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Check out the 'other' animals that turn up at the Denver Animal Shelter

Aside from dogs and cats, the Denver Animal Shelter can often feel like a zoo, a farm and even an aquarium with the vast array of other animals that show up.

DENVER — This past summer, the city’s animal shelter posted a photo of a hedgehog that got me quite curious, which led me to this article you’re reading now. 

“...we do not turn any animal away. This means that sometimes we get in animals other than cats and dogs,” the post said.

Being a curious government watchdog (sorry, bad pun), I filed a records request for all the “other” animals that are found on the city’s website for adoption. 

Like Noah’s Ark, the city delivered a boatload of photos of all sorts of creatures from the animal kingdom, from hissing cockroaches, fish, parrots, pigs, ducks, chameleons, and chickens. 

For shelter employees, keeping up with the care of different types of animals that come in can be challenging. 

“The animal care team has worked really hard to create care sheets for every kind of animal that we may see coming in,” said shelter supervisor Meghan Dillmore.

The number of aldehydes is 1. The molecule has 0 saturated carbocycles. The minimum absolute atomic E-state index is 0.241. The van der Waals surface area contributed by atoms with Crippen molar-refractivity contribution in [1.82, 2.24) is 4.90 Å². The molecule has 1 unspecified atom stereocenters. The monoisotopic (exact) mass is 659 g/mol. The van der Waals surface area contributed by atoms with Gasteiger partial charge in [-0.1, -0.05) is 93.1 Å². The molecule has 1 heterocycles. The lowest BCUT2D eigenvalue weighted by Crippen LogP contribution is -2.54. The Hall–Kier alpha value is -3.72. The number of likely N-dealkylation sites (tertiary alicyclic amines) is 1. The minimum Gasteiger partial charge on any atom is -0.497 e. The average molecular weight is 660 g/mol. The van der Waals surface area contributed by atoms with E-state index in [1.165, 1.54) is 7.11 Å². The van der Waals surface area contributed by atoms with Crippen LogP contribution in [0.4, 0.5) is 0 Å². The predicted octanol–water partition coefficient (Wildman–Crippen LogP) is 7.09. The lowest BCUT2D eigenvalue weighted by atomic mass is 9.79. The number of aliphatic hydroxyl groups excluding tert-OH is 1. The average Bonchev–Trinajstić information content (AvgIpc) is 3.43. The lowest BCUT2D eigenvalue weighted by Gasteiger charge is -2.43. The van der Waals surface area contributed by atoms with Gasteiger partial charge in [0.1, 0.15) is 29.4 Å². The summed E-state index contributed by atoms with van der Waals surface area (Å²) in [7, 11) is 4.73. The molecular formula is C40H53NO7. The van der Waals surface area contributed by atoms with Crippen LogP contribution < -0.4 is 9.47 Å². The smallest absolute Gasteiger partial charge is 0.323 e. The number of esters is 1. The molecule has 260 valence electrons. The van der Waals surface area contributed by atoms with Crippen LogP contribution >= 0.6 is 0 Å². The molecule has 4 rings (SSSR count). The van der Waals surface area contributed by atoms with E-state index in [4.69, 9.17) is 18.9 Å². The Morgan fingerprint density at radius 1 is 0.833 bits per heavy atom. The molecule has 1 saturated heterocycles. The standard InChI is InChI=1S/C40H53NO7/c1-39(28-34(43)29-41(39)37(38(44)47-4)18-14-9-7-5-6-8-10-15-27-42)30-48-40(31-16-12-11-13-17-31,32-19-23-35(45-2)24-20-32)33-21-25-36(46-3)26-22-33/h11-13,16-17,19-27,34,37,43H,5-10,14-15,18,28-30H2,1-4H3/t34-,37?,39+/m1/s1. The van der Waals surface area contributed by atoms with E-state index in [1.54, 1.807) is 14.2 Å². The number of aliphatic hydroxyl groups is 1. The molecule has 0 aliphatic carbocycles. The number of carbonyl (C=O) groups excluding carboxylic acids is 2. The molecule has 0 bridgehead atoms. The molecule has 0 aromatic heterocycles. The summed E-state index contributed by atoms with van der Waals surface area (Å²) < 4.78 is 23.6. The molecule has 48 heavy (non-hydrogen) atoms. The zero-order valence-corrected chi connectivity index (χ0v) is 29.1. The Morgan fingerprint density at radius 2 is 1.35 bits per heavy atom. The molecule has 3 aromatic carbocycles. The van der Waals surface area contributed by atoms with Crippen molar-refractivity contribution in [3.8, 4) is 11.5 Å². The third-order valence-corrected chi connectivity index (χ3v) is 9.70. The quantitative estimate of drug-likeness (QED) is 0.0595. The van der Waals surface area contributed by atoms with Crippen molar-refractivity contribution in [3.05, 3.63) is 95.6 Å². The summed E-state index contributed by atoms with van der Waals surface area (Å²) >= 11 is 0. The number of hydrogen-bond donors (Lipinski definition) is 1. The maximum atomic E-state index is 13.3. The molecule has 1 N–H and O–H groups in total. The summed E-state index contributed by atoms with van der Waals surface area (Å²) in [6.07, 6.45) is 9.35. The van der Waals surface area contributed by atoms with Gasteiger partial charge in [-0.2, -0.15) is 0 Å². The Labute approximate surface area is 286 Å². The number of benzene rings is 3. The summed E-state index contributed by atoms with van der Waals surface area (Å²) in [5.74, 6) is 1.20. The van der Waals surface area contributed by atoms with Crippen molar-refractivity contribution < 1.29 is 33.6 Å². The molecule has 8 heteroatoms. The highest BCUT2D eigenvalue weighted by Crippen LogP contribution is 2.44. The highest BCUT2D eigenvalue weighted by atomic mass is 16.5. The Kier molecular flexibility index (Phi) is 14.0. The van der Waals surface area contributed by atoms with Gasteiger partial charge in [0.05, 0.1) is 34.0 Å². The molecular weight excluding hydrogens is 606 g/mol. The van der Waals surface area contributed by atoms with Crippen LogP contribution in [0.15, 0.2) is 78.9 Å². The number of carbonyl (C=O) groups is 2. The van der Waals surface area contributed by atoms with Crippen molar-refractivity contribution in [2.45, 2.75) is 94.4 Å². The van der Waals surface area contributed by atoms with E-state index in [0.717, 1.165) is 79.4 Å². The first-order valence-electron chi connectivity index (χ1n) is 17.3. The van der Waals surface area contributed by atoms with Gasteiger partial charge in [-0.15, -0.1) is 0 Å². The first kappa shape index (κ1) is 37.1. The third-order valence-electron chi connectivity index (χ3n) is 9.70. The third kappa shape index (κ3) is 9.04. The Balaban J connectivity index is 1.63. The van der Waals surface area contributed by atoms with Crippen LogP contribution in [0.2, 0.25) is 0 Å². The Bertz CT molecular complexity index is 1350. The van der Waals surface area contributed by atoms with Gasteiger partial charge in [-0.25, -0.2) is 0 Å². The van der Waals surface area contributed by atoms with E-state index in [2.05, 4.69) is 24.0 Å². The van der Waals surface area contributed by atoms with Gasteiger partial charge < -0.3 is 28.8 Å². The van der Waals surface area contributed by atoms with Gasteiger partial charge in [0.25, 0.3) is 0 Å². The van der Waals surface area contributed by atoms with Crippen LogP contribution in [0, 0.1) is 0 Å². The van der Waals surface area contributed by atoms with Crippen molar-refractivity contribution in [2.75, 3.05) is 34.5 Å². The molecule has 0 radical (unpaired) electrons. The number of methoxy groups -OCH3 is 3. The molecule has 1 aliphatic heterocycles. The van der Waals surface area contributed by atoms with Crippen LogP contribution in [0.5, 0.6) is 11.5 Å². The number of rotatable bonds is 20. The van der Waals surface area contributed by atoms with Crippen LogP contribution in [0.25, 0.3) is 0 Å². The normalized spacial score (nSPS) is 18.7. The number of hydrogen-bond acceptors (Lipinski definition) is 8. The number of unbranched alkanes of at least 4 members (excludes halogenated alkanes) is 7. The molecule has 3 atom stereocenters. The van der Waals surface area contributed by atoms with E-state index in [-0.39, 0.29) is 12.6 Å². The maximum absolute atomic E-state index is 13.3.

Each animal has a story whether it was the 300-pound pig that somebody could no longer take of, or the snake that arrived because of an eviction.

Shelter workers commonly see roosters that people relinquish to the city, especially since urban farming became popular 10 years ago. 

“So people go get these cute little chicks at the feed store. And then the chicks grow to roosters and roosters are not allowed in the city and county of Denver,” Dillmore said. “And we do find homes for them outside of the city limits.” 

One of the strangest animals I saw in the city records of photos was a hissing cockroach. 

"Hissing cockroaches, Madagascar cockroaches, they can all be pets. Some people very much like having those larger insects as pets just like tarantulas, so we do get them from time to time," Dillmore said. 

One of the most popular success stories involves Petey, a five-foot long iguana that showed up one day quite sick with an infection called “mouth rot.” 

A shelter employee nursed Petey back to health, and he’s now a full-time “learning animal” at the Downtown Aquarium. 

If you have any information about this story or would like to send a news tip, you can contact jeremy@9news.com

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